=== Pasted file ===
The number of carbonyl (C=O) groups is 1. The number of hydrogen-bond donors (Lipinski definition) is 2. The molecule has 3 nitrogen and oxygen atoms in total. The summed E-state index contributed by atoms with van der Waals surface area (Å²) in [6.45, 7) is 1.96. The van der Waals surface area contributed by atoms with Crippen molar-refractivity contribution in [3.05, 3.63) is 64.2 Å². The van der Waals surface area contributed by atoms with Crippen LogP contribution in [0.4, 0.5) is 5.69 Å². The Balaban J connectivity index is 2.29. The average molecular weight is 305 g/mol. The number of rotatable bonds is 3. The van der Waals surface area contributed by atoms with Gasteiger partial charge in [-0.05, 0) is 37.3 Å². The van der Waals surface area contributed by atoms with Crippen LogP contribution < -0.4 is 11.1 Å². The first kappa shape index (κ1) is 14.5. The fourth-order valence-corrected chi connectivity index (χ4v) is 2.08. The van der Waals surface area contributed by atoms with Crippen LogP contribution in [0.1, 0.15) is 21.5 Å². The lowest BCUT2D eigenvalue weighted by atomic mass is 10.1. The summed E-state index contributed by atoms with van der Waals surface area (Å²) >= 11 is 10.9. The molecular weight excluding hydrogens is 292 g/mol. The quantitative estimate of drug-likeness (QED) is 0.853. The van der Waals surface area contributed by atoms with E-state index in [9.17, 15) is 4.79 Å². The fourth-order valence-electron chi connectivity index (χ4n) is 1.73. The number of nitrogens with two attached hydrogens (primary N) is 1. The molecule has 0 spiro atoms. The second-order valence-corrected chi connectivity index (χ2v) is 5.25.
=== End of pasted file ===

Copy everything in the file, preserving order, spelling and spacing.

The number of carbonyl (C=O) groups is 1. The number of hydrogen-bond donors (Lipinski definition) is 2. The molecule has 3 nitrogen and oxygen atoms in total. The summed E-state index contributed by atoms with van der Waals surface area (Å²) in [6.45, 7) is 1.96. The van der Waals surface area contributed by atoms with Crippen molar-refractivity contribution in [3.05, 3.63) is 64.2 Å². The van der Waals surface area contributed by atoms with Crippen LogP contribution in [0.4, 0.5) is 5.69 Å². The Balaban J connectivity index is 2.29. The average molecular weight is 305 g/mol. The number of rotatable bonds is 3. The van der Waals surface area contributed by atoms with Gasteiger partial charge in [-0.05, 0) is 37.3 Å². The van der Waals surface area contributed by atoms with Crippen LogP contribution < -0.4 is 11.1 Å². The first kappa shape index (κ1) is 14.5. The fourth-order valence-corrected chi connectivity index (χ4v) is 2.08. The van der Waals surface area contributed by atoms with Crippen LogP contribution in [0.1, 0.15) is 21.5 Å². The lowest BCUT2D eigenvalue weighted by atomic mass is 10.1. The summed E-state index contributed by atoms with van der Waals surface area (Å²) >= 11 is 10.9. The molecular weight excluding hydrogens is 292 g/mol. The quantitative estimate of drug-likeness (QED) is 0.853. The van der Waals surface area contributed by atoms with E-state index in [9.17, 15) is 4.79 Å². The fourth-order valence-electron chi connectivity index (χ4n) is 1.73. The number of nitrogens with two attached hydrogens (primary N) is 1. The molecule has 0 spiro atoms. The second-order valence-corrected chi connectivity index (χ2v) is 5.25.